Archive for the ‘English Language’ Category

Here’s the link:


Be prepared to ask for clarification if necessary. Use phrases such as:

“Would you mind clarifying this point?”
“Sorry, but could you outline the main points again?”
“I’m not sure I understood your point about…”
“Sorry, could you repeat that please?”

You can also ask the chair to summarise the discussion or provide more information:

“Can you summarise the main points for me please?”
“Can you go into further detail on this please?”
“I’m not sure if I’ve fully understood the main points here…”

Learn how to handle interruptions. One of the most effective ways to interrupt someone is to maintain eye contact with them. Wait until there’s a natural pause and then come in with a phrase that shows you have something to say:

“Can I say something here?”
“I’d like to make a point.”
“Can I come in here?”
“Could I interrupt you for a moment?”
“May I just add something here?”
“Do you mind if I just come in here?”
“While we’re on the subject, I’d like to say…”

But if you want to prevent someone from interrupting you, you use a phrase like:

“Actually, if you could just let me finish…”
“Just let me finish, if you wouldn’t mind…”
“Actually, I’ve nearly finished…”



A Beginner’s Guide to Writing in English for University Study. Starts January 19.

Exploring English: Language and Culture. Starts Feb. 2.

Cultural Studies and Modern Languages: an Introduction. Starts Feb 16.

cambridge english scale full range

La escala comenzará a usarse en enero de 2015.


Read this feature here.


This free MOOC Offers practical introduction to the methodology of corpus linguistics for researchers in social sciences and humanities. It is an 8-week course and is run by Lancaster University.

More information here.



This course is for people who are learning English and who are interested in finding out more about British culture and improving their English language skills.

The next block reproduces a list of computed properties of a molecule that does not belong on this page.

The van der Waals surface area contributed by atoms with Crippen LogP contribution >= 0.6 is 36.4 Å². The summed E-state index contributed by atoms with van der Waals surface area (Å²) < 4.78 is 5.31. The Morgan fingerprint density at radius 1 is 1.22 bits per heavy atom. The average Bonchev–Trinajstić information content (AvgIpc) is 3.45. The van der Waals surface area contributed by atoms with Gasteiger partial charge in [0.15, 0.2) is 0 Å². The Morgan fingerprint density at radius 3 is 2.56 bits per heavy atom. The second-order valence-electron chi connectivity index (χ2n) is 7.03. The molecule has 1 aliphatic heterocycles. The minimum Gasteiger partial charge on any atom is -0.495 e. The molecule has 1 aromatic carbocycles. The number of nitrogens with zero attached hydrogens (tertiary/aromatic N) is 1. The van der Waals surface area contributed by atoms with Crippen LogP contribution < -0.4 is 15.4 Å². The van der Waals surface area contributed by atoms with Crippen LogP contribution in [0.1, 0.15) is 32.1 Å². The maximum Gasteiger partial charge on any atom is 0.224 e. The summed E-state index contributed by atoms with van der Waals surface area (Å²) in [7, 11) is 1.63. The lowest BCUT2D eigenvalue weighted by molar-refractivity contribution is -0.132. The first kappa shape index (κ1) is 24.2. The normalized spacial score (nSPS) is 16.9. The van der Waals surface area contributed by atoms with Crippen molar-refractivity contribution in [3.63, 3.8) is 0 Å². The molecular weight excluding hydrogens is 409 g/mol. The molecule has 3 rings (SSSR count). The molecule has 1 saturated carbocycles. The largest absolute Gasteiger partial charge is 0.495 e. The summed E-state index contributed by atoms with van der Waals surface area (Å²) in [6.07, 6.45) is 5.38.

The course will use short videos to present a different topic each week, including English as a global language, the environment, entrepreneurship and literature. Filmed in Great Britain, these videos will help you to develop your listening skills as you watch authentic examples of people speaking English. Our experienced tutor will examine some of the language used in the videos and will draw your attention to useful points that will help you improve your spoken and written English.

The course does not follow a language syllabus but takes real English in context as its starting point. Short quizzes and discussions will help you measure your understanding and practise your English throughout the course. At the end of each week you will be asked to describe your own feelings and experiences about that week’s topic in a short piece of writing.

The course draws on the British Council’s expertise in online learning and will give you the opportunity to purchase a Statement of Participation.

You can use the hashtag #FLlearnenglish to join and contribute to Twitter conversations about this course.

This course is aimed at non-native English speakers who have studied English to around intermediate level (approximately B1 on the CEFR).


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Helen Moss: people must wonder why I’m staring at them and muttering under my breath

Author of the Adventure Island and Secrets of the Tomb series about writing mysteries, going to Egypt and gold-plated Jammie Dodgers.



We are focusing a lot on Moocs, but a less trumpeted and far bigger revolution is the massive growth in the use of English as a medium for instruction in non-anglophone countries – it’s happening from Paris to Beijing at a rapid pace.

Read the whole interview with Rebecca Hughes here.